Study Guide

“Lines Composed a Few Miles above Tintern Abbey, on Revisiting the Banks of the Wye during a Tour, July 13, 1798” by William Wordsworth in New Historicism

“Lines Composed a Few Miles above Tintern Abbey, on Revisiting the Banks of the Wye during a Tour, July 13, 1798” by William Wordsworth

Don’t let the title that’s almost as long as the actual poem get you down. Basically, this is one of the most famous Romantic poems, and in it the speaker takes this long walk to an area surrounding an old ruined abbey from the Middle Ages. Sounds like a relaxing day in nature, right? Oh, but it’s so much more.

When we think of the Romantic poets, we often think of flowers, trees, maybe some lovers’ tears, and basically lots of really scenic nature that maybe stands in for romance. In other words, we don’t think of politics or class structures or capitalism—all those things are total turn-offs, after all. And sure, we’ve got plenty of leaves and hillsides near Wordsworth’s abbey, but some of his observations have to do with that less romancey stuff, too.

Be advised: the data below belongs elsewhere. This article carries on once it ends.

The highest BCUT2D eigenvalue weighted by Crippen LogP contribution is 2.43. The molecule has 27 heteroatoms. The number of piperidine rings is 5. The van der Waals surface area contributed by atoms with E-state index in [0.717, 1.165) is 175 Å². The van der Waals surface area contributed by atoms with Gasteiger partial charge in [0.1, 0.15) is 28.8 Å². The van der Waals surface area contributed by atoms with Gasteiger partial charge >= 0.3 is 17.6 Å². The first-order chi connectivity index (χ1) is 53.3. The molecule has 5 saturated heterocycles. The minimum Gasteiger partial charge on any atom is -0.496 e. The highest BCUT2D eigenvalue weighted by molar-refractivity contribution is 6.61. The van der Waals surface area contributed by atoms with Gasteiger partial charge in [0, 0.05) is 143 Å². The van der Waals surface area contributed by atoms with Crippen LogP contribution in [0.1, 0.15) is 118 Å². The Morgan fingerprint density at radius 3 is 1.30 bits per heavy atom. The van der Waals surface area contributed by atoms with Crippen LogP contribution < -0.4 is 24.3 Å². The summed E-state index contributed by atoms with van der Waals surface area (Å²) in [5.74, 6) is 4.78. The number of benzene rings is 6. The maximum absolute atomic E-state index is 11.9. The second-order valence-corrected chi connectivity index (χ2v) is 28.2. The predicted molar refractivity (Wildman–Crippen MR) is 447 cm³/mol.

New Historicists like Jerome McGann say we’re wrong to approach the Romantics in this way that ignores everything but the candy hearts. According to him, Romantic poetry isn’t “detached” from the contextual history of the French Revolution, industrialization, urbanization, all those other fun things. Sure, the Romantic poets may love to write about flowers and trees, but even when they’re writing about flowers and trees, they’re referencing all kinds of political, economic and historical events.

Jerome McGann looks at Wordsworth’s poem “Lines Composed a Few Miles above Tintern Abbey” to prove his point. At first glance, the poem seems to be all about pretty scenery. But McGann says it’s about a whole lot more. Let’s have a look:

This is a premium product

Tired of ads?

Join today and never see them again.

Please Wait...